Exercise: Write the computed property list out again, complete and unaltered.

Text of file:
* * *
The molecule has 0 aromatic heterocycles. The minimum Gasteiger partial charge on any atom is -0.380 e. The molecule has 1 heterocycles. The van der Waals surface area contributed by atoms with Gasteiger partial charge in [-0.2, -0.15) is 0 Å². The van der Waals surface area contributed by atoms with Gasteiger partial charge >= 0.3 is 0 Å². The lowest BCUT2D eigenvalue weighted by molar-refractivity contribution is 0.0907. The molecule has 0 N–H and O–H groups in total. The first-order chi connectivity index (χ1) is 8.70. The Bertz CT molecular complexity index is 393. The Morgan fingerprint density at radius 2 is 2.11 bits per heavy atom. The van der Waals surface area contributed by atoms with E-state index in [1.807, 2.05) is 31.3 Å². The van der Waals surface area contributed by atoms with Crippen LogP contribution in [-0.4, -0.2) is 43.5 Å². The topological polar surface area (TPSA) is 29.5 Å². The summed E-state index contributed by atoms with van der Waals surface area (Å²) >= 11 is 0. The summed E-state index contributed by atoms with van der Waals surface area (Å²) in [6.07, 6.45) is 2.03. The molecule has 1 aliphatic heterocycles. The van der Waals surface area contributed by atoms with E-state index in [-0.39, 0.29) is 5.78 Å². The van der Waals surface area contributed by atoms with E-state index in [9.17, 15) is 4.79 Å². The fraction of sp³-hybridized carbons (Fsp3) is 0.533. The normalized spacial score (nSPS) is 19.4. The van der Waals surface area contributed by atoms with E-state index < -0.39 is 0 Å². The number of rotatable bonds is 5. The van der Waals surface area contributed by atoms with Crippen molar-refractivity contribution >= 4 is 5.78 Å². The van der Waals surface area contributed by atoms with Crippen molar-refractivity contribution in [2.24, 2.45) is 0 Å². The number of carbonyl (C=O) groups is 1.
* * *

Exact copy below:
The molecule has 0 aromatic heterocycles. The minimum Gasteiger partial charge on any atom is -0.380 e. The molecule has 1 heterocycles. The van der Waals surface area contributed by atoms with Gasteiger partial charge in [-0.2, -0.15) is 0 Å². The van der Waals surface area contributed by atoms with Gasteiger partial charge >= 0.3 is 0 Å². The lowest BCUT2D eigenvalue weighted by molar-refractivity contribution is 0.0907. The molecule has 0 N–H and O–H groups in total. The first-order chi connectivity index (χ1) is 8.70. The Bertz CT molecular complexity index is 393. The Morgan fingerprint density at radius 2 is 2.11 bits per heavy atom. The van der Waals surface area contributed by atoms with E-state index in [1.807, 2.05) is 31.3 Å². The van der Waals surface area contributed by atoms with Crippen LogP contribution in [-0.4, -0.2) is 43.5 Å². The topological polar surface area (TPSA) is 29.5 Å². The summed E-state index contributed by atoms with van der Waals surface area (Å²) >= 11 is 0. The summed E-state index contributed by atoms with van der Waals surface area (Å²) in [6.07, 6.45) is 2.03. The molecule has 1 aliphatic heterocycles. The van der Waals surface area contributed by atoms with E-state index in [-0.39, 0.29) is 5.78 Å². The van der Waals surface area contributed by atoms with E-state index in [9.17, 15) is 4.79 Å². The fraction of sp³-hybridized carbons (Fsp3) is 0.533. The normalized spacial score (nSPS) is 19.4. The van der Waals surface area contributed by atoms with E-state index < -0.39 is 0 Å². The number of rotatable bonds is 5. The van der Waals surface area contributed by atoms with Crippen molar-refractivity contribution >= 4 is 5.78 Å². The van der Waals surface area contributed by atoms with Crippen molar-refractivity contribution in [2.24, 2.45) is 0 Å². The number of carbonyl (C=O) groups is 1.